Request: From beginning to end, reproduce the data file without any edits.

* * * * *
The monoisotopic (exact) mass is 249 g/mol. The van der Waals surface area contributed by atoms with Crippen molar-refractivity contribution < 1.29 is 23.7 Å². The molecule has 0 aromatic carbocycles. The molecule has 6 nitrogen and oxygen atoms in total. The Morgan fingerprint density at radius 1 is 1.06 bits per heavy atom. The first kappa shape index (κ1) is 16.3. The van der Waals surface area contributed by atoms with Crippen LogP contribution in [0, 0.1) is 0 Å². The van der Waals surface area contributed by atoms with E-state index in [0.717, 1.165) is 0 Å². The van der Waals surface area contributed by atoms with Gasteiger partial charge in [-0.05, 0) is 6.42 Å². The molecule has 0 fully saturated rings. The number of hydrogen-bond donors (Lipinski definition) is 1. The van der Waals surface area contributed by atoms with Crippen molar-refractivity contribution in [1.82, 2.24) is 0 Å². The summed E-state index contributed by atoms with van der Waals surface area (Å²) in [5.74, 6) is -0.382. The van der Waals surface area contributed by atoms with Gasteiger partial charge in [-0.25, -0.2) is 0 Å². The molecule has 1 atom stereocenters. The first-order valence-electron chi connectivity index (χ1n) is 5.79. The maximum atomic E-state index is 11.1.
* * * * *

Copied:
The monoisotopic (exact) mass is 249 g/mol. The van der Waals surface area contributed by atoms with Crippen molar-refractivity contribution < 1.29 is 23.7 Å². The molecule has 0 aromatic carbocycles. The molecule has 6 nitrogen and oxygen atoms in total. The Morgan fingerprint density at radius 1 is 1.06 bits per heavy atom. The first kappa shape index (κ1) is 16.3. The van der Waals surface area contributed by atoms with Crippen LogP contribution in [0, 0.1) is 0 Å². The van der Waals surface area contributed by atoms with E-state index in [0.717, 1.165) is 0 Å². The van der Waals surface area contributed by atoms with Gasteiger partial charge in [-0.05, 0) is 6.42 Å². The molecule has 0 fully saturated rings. The number of hydrogen-bond donors (Lipinski definition) is 1. The van der Waals surface area contributed by atoms with Crippen molar-refractivity contribution in [1.82, 2.24) is 0 Å². The summed E-state index contributed by atoms with van der Waals surface area (Å²) in [5.74, 6) is -0.382. The van der Waals surface area contributed by atoms with Gasteiger partial charge in [-0.25, -0.2) is 0 Å². The molecule has 1 atom stereocenters. The first-order valence-electron chi connectivity index (χ1n) is 5.79. The maximum atomic E-state index is 11.1.